Dar Si Hmad for Development, Education and Culture is an independent nonprofit organization founded in 2010 promoting local culture and sustainable initiatives through education and the integration of scientific ingenuity in Southwest Morocco. We operate North Africa's largest fog harvesting project, providing villages with access to potable water. Our Water School and Girls' E-Learning Programs build capacity in the Anti-Atlas Mountains. Through our Ethnographic Field School, researchers and students engage with local communities in Agadir, Sidi Ifni, and the rural Aït Baamrane region for meaningful cross-cultural exchange.

Tuesday, March 13, 2018

Unsung Heroes Interview 2: Alex Kochenburger


Alex Kochenburger is a Fulbright intern at Dar Si Hmad from the United States.




What is your name and how old are you?
My name is Alex Kochenburger and I am 22 years old.
Where are you from?
I am from Storrs, Connecticut.
How long have you been in/ lived in Agadir?
I have been living in Agadir for over five months, but I’ve also lived in Rabat and
Meknes in the past.

Where did you graduate from and with what degree?
I graduated from the College of the Holy Cross in Worcester, Massachusetts with a
Bachelors of Arts in International Studies and Arabic.

What brought you to Agadir/ Dar Si Hmad?
I am in Agadir on a Fulbright English Teaching Assistant grant. I teach English
courses at the Ecole Nationale de Commerce et Gestion (ENCG) and volunteer
at Dar Si Hmad in my free time.

Describe your role at Dar Si Hmad.
At Dar Si Hmad, I am a Rise session instructor. Along with another Fulbrighter
named Natalie Sullivan, I am responsible for designing and teaching the curriculum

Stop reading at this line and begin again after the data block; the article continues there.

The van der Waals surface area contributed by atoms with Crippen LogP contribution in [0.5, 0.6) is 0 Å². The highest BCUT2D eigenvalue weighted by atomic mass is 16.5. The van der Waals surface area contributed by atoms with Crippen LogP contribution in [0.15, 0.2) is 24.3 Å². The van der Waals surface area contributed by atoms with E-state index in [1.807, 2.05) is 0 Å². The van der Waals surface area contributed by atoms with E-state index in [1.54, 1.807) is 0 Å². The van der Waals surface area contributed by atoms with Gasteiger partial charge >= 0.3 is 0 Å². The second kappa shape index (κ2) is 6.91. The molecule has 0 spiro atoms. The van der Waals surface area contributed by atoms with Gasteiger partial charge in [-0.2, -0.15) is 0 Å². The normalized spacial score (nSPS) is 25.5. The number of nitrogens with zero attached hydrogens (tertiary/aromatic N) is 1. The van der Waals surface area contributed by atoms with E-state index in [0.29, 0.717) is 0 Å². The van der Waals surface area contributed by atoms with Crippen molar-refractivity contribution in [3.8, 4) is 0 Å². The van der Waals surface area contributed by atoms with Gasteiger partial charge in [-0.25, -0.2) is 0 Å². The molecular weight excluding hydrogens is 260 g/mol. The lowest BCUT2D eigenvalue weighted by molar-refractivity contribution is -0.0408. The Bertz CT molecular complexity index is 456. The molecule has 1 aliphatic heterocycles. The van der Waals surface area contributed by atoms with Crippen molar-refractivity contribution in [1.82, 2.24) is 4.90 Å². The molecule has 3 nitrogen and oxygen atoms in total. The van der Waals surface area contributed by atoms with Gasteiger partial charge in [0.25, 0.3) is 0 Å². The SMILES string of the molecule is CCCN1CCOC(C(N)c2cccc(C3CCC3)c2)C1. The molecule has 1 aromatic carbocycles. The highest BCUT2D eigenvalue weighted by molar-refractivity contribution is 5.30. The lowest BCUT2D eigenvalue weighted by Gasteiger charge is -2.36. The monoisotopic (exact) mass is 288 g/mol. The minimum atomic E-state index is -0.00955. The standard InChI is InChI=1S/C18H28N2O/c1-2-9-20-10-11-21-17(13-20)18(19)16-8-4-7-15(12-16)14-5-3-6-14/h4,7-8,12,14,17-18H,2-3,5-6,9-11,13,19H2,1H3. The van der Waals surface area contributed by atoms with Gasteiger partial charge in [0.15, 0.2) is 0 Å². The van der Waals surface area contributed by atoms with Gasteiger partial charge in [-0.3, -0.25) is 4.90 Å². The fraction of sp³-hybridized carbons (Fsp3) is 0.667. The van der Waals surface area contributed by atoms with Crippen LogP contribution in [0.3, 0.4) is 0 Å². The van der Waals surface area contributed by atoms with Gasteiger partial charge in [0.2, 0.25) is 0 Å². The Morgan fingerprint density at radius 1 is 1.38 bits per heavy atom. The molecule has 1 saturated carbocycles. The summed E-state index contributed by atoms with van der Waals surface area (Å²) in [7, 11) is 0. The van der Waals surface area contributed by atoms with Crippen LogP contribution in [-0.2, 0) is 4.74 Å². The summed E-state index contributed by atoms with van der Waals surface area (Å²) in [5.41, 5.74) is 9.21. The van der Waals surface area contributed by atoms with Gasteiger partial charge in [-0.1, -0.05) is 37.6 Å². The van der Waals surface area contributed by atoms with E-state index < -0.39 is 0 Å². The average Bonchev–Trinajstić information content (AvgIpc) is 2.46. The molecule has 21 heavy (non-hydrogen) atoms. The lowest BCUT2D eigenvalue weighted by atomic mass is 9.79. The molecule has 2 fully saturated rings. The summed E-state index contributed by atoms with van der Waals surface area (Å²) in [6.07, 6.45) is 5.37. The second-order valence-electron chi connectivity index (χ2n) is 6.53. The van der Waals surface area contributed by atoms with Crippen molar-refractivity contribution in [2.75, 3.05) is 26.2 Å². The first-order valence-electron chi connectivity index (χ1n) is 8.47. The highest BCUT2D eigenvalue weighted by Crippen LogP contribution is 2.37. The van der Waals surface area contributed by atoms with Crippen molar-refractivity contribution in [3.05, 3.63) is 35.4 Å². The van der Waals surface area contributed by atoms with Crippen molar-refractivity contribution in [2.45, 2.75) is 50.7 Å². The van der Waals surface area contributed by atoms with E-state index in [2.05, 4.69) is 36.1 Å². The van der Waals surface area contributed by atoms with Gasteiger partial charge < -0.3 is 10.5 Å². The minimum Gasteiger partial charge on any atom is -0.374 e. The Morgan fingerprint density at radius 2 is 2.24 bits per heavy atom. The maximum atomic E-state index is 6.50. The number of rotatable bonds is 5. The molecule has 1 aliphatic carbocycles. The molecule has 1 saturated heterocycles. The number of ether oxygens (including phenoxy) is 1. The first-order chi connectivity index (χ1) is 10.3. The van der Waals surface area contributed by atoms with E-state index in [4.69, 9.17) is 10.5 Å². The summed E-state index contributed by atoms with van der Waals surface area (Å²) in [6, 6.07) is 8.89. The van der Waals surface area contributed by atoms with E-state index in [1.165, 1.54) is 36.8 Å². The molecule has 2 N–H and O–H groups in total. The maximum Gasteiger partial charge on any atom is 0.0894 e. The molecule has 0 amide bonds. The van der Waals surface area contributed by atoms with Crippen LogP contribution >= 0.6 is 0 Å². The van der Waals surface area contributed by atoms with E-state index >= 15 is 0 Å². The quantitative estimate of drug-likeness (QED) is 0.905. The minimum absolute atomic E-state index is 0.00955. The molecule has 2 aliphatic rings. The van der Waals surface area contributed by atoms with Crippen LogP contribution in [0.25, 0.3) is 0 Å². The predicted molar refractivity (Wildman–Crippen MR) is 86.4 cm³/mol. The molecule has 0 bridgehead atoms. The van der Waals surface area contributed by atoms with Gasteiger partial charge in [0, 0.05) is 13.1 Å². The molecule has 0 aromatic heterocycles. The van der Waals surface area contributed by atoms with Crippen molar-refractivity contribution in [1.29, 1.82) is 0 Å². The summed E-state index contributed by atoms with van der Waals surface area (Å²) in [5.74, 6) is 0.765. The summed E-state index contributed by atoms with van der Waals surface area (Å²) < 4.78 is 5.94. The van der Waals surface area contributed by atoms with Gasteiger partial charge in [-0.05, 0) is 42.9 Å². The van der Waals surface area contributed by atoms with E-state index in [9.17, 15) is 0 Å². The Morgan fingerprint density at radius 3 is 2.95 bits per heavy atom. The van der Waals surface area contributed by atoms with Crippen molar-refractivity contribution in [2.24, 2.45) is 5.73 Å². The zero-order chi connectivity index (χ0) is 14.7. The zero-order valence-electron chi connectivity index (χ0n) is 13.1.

for Dar Si Hmad's Rise program. Whereas last semester's Rise program focused
on teaching Agadiri students employability and professional development skills,
this semester's Rise program hopes to provide a space for Agadiri students to
discuss contemporary issues that are relevant to their lives.

What is your favorite part about coming to DSH?
My favorite part about coming in to Dar Si Hmad is having the opportunity to work
with the wonderful students of the Rise program. Throughout my experience as a
Rise instructor, I have been unfailingly impressed by the students' work ethics,
senses of humor and dedication to learning.  

What is one thing you’d like everyone to know about DSH?
I would want everyone to know that Dar Si Hmad is full of innovative and
energetic employees that are always looking for new ways to implement diverse
projects in southern Morocco. Aside from Dar Si Hmad's flagship fog harvesting
plant, the organization also runs an Oasis School, an Ethnographic Field School,
a center for language and research and the Rise program.


What is one of your most memorable moments at DSH?

One of my most memorable moments with Dar Si Hmad was last semester's
Rise closing ceremony. Not only did we Rise instructors take the opportunity
to embarrass ourselves, but it was also very fulfilling to celebrate the end of a
great program with our students.